Opening opportunities in China
China has been a significant provider of capital to the European M&A market. However, in the last three years, this activity has declined, notwithstanding remaining higher towards Europe than towards the US. All the G7 countries and 11 of the G20 countries have, in the last three years, enacted stricter measures for foreign investment screening. Conversely, China is loosening its regulation and it’s opening up its domestic market to foreign investment. This may constitute a very significant opportunity for European companies who could now, finally, be able to invest and grow into China.
Using tech M&A for growth
Technological disruption is at the forefront of every CEO’s mind. As a direct consequence, the M&A market for technology companies has significantly grown. Technology was the smallest sector in the M&A world prior to the financial crisis in 2008. It has become the largest sector by announced volumes in the last three years.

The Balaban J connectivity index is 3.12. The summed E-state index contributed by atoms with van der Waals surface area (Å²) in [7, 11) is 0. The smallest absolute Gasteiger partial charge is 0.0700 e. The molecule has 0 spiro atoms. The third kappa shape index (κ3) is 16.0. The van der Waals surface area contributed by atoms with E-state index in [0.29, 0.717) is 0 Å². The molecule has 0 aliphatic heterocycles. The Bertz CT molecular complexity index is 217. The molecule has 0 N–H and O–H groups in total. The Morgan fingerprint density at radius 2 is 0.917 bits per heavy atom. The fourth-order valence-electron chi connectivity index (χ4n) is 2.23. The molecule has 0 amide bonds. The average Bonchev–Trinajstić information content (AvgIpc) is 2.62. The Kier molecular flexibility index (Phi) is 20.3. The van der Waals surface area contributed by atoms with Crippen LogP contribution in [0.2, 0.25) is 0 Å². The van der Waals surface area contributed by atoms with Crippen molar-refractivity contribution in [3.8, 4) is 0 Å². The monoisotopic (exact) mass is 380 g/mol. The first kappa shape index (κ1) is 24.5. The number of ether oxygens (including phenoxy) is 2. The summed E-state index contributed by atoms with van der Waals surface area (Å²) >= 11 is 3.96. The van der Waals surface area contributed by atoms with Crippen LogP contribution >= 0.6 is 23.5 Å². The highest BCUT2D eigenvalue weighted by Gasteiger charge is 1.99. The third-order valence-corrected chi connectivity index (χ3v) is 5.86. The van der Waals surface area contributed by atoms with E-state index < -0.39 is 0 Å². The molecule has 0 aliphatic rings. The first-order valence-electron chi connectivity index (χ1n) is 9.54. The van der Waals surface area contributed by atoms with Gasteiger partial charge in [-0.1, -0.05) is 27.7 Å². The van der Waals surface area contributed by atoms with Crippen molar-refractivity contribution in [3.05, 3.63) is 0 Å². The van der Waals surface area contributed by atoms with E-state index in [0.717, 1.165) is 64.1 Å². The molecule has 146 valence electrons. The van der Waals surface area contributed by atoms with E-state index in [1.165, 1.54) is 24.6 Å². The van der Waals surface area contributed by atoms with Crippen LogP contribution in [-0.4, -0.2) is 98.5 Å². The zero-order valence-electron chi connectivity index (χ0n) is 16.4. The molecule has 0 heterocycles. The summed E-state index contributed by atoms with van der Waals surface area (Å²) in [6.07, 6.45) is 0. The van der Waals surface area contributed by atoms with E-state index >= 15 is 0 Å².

Traditional companies are buying technology companies for many reasons; whether it is to find new avenues for growth or whether to respond to accelerating changes in their own sector. From the perspective of a technology company, this new development allows tech investors or tech entrepreneurs to benefit from an alternative source of liquidity relative to the more traditional IPO market.
Private equity: fuelling M&A
Approximately 20% of all announced volumes globally have a private equity counterparty. In Europe specifically, in the first quarter of 2019, 6 out of the largest 20 transactions have been private equity-led. Private equity today has significant capital to deploy into investment following years of successful fund raising and importantly in 2018, for the first time in 5 years, the volumes of acquisitions have exceeded the volumes of disposals by private equity firms, signalling a continued propensity to invest.
Outlook: from uncertainty to stability
2018 as a whole, was a record year for M&A volumes in Europe. Macroeconomic conditions in Europe, geopolitical concerns and the China/US trade negotiations have created concerns in the second half, generating a downward adjustment to announced volumes. 2019 has started on a better foot with volumes in the first quarter being 20% up versus the quarterly average of the second half of 2018. And we expect a stabilisation of the M&A conditions in this market for the remainder of the year.